Andy Coulson profile: The consummate tabloid hack who went too far

The News of the World man’s zeal for a story was his undoing

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The Independent Online

The image of Andy Coulson that the public got to know when he was director of communications No 10 was at odds with his reputation as a journalist.

What they saw was a discreet figure - dark, bespectacled, hovering in the background, occasionally murmuring something to the Prime Minister. He wanted to contrast himself with a predecessor who had enjoyed a similarly high profile: Labour’s Alastair Campbell. Whereas the latter could be outspoken and abrasive, and was a more intellectually confident character - - Coulson was more careful.

Unlike Campbell, who saw the job as one of destiny, Coulson never was that political. He only took up the post after quitting the News of the World. Press secretary to the Prime Minister would never have been his first choice of career.

Coulson – who has just been found guilty on a charge of conspiracy to intercept voicemails - was a consummate tabloid hack. He was personable, cheeky, irreverent, and keen to expose hypocrisy and wrongdoing wherever he found it. At the News of the World he was known for his aggression, for chasing a story, but also for being prepared to go the extra mile in order to lessen the risk – something that endeared him to his News International bosses. Ironically, it was that aspect of his personality that came out during the trial and told against him – using every means possible, including “do the phone” as he said, to verify a story.

Coulson, however, was definitely not “old Fleet Street”. He was too young for a start. He was born in 1968, but he also did not go in for the constant, after-work sessions in the pub and bellyaching about management – not least because his rise was so rapid that from the beginning that he was earmarked as future chieftain material.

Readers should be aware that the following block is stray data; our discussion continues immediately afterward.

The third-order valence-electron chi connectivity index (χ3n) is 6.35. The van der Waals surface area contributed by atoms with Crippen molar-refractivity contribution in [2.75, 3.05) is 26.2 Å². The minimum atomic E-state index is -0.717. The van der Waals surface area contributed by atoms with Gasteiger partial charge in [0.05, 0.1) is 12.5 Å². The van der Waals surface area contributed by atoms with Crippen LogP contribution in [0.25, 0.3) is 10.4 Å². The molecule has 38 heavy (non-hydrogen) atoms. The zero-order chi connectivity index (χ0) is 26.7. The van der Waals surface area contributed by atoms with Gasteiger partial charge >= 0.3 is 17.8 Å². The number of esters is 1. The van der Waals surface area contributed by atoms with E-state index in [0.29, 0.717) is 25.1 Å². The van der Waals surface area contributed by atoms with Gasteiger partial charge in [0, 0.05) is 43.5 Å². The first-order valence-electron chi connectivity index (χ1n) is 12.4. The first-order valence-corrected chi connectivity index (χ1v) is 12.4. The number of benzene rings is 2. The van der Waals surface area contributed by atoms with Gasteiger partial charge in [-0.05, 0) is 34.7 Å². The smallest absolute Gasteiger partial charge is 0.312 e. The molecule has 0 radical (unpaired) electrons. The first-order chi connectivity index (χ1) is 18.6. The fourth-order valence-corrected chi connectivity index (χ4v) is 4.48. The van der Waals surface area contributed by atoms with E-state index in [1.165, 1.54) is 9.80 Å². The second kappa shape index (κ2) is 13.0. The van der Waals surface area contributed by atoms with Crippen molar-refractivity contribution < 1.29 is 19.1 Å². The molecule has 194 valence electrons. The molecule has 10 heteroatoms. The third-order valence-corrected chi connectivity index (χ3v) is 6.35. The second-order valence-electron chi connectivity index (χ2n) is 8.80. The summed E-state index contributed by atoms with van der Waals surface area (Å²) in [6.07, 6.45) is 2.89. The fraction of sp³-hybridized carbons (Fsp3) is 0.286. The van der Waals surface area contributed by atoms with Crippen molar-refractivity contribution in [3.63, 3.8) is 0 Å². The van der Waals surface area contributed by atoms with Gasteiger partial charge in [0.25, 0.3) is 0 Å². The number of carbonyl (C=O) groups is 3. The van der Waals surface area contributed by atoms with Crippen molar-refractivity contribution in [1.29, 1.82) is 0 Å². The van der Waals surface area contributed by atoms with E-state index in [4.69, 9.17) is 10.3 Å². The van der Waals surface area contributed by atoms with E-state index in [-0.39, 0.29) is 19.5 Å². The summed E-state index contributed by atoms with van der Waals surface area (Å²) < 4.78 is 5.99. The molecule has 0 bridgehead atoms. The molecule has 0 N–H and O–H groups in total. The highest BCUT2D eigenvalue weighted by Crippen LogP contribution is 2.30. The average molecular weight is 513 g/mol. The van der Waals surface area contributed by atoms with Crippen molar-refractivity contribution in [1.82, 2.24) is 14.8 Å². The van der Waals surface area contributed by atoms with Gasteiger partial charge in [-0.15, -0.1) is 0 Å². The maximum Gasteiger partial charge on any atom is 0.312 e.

Instead, he preferred the company of professional schmoozers and networkers, PRs and agents who could deliver him stars and gossip in equal measure. His was a world of tit-bits and favours – of putting stories in the paper in return for keeping others out, of holding back on one salacious tale for something else just as juicy.

His appetite for long hours was prodigious. When he was hired to join the Sun’s showbiz column, Bizarre, from the Basildon Evening Echo in 1988, his new boss Piers Morgan soon grew to appreciate his tenacity, for staying at the party longer than any other journalist, to not going home until he’d secured a hot item or two.

While his working life was one of rubbing shoulders with celebrities and attending the most spectacular bashes, Coulson made a point of never letting it go to his head. His wife and two young children in Dulwich were kept entirely separate.

This skill at compartmentalising was rare. So too was his gift for getting on with anyone – whether they were the Prime Minister or a seamy source. Partly that was the Essex in him – coming from the county that prides itself on not having airs and graces, that rewards enterprise.

His background was council house and comprehensive, not the mansion and Eton. He was typical of many of those who rose to the top under the meritocratic Rupert Murdoch – determinedly anti-Establishment, anti-Oxbridge, anti-public school, anti-silver spoon.

 

Even though he was from Essex he was essentially placeless, without ties or anything that would get in the way of producing the world’s biggest-selling Sunday newspaper. In this he was not dissimilar to Rebekah Brooks. She was from Cheshire but could have hailed from anywhere. Same as with Murdoch himself or any one of the earnest, white-shirted executives at the summit of his organisation.

The hacking scandal has taken a huge personal toll on Coulson. He lost his job, his house (he had to downsize). He’s rarely been seen out on the town, preferring to stay among close friends he can trust. Then, in the trial, details emerged of his long affair with Brooks.  Today, with the guilty verdict, he is ruined.

He told friends that the fallout had cost him his forties. That was the analyst and pragmatist in him, suggesting he measured the likely impact and was hoping to rebuild his life in his fifties. That, though, may prove to be a forlorn desire.

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